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Casting Off

Roxanne Henke, Inspired Living author and novelist from rural North Dakota.

“A ship in a harbor is safe, but that is not what ships are built for.”

Let me confess, I am a stay-in-the-harbor kind of gal. I can easily get any “adventure” I need from the pages of a novel, or a true-life travel memoir. I was the kid on the playground saying, “We really shouldn’t do that. It could be dangerous.” The most daring thing I did was run away from home (in third grade). I got as far as the back of our playhouse, where I sat down, ate the peanut butter sandwich I’d brought along, and then picked up my little suitcase and walked back home.

And, that’s why I’m convinced God was laughing when he introduced me to my husband. While I wouldn’t call my husband an “adrenaline junkie,” he is much more adventurous than me. And, lucky for me, he’s basically dragged me away from the safety of my harbor. Because of him, I’ve been to London, Paris, Italy, Japan and Couer d’Alene, Idaho, where, even though it was “dangerous” and “not safe” and “we could get hurt,” I went parasailing! And loved it!

But, all those adventures were dwarfed in comparison to pursuing my dream of writing. I quickly learned that if I was going to write anything worth reading, I was going to have to open my soul to my readers.

Sure, some things are written just for fun, but when you have a contract (and a column) that promises occasional depth of thought, the waters of writing begin to churn, and roil, and every now and then spill over into crashing waves.

Shortly after my first novel was released, I started getting asked to speak to a variety of groups. Now, I had no trouble at all being a cheerleader. Leading a crowd in urging our team to victory was easy, a group effort. The attention wasn’t on “me.” As a “featured speaker” at an event, the attention was on me.

I’ve sat through enough long-and-boring speakers to know that I didn’t want to be one of them. Every time I walked into an event, I was aware that “I” was the entertainment. I could easily make-or-break the afternoon or evening for these folks. The pressure was on. And, I knew it.

Here’s a confession: I was scared almost to death to speak. Every single time. Even though I may have given my talks close to 100 times, it never got better. I would stand in front of the group, knowing all eyes were on me. I was responsible to make them laugh, or cry. And, it was my personal stories that had to do that. And, I had to tell them. Right now. There were times, from the neck down, I was a bucket of sweat. I could feel droplets trickling down my spine and (honestly) dripping into my underwear. (Sorry if that is too much information. I just need you to know how terrified I was.)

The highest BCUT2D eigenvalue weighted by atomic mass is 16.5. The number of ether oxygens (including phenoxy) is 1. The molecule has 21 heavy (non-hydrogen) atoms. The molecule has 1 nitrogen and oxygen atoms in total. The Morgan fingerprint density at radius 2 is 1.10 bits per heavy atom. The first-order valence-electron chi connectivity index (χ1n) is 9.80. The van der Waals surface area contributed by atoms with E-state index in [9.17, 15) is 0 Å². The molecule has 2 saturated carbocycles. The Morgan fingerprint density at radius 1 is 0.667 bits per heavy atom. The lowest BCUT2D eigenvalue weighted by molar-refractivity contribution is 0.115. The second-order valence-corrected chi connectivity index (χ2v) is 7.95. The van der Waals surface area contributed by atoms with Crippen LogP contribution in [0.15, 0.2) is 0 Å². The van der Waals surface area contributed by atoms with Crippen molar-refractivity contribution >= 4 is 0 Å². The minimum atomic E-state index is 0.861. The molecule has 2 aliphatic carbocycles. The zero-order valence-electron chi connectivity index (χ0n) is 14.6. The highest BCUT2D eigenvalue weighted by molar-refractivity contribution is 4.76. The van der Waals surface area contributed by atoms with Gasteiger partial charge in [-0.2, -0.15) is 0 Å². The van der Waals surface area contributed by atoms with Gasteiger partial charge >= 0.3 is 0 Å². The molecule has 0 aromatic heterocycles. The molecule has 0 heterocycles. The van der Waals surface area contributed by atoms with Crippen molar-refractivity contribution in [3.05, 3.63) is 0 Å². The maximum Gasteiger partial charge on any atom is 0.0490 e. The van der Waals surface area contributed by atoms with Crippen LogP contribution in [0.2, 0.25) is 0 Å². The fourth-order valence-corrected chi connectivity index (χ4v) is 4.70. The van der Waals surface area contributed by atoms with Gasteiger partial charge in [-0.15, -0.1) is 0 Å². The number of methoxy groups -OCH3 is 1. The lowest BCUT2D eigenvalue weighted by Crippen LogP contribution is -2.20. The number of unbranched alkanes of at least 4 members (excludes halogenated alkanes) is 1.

That’s basically what happened when I dared to write about my “sail” through clinical depression. It was not a smooth trip. Since I write faith-based novels, I knew I’d face strong opinions about the use of counselors, psychiatrists and medication. There is a faction of “religious” folks who think you should be able to pray your way out of almost anything.

I came face-to-face with that at one of my speaking engagements. Standing at the front of a church, in front of a packed house of women, I’d given my personal story of triumph over depression. (Most of the time.) My novel, “Becoming Olivia,” is loosely based on that story. At the end of my talk, I walked to the table where copies of my books were waiting to be purchased. I hardly had time to put a smile on my face when a woman literally ran up to me, grabbed a copy of the book and said, “Is she healed by medicine or the saving power of Jesus Christ?” Honestly, I was so taken aback, I’d never been confronted quite like that before, that I blurted, “I’m not telling.” (I never give away the ending of my stories.) She bought the book. But, talk about being in over my head. I was flailing at the thought of what I might be facing for baring my soul the way I did.

But then, there was another speaking engagement when a young woman approached me holding a copy of “Becoming Olivia” in both hands. She held the book in front of my face and said five words I will never forget. “This. Book. Saved. My. Life.” She went on to tell me that she, too, was struggling with depression. She’d thought of ending her life, until she came across a copy of my novel. My words had given her hope. The will to seek help. The will to live.

And, that is when I learned that though leaving the harbor may be fraught with the possibility of getting tossed by the waves and clouded by the danger of crashing onto the rocky shore, there is also the feeling of a brisk wind in your face, the soul-lifting joy of scudding along the tops of the waves, the exhilaration of knowing the dangers, yet navigating right through them. It’s the rush of feeling so alive, of feeling you made a difference, that makes the chance of casting off so worth it.


Roxanne (Roxy) Henke’s “harbor” is rural North Dakota, where she lives with her husband and DeeDee (the dog). Roxy loves boating and swimming. Her eight novels have recently been re-released with the same great stories, but new covers. Find them at You can contact Roxy at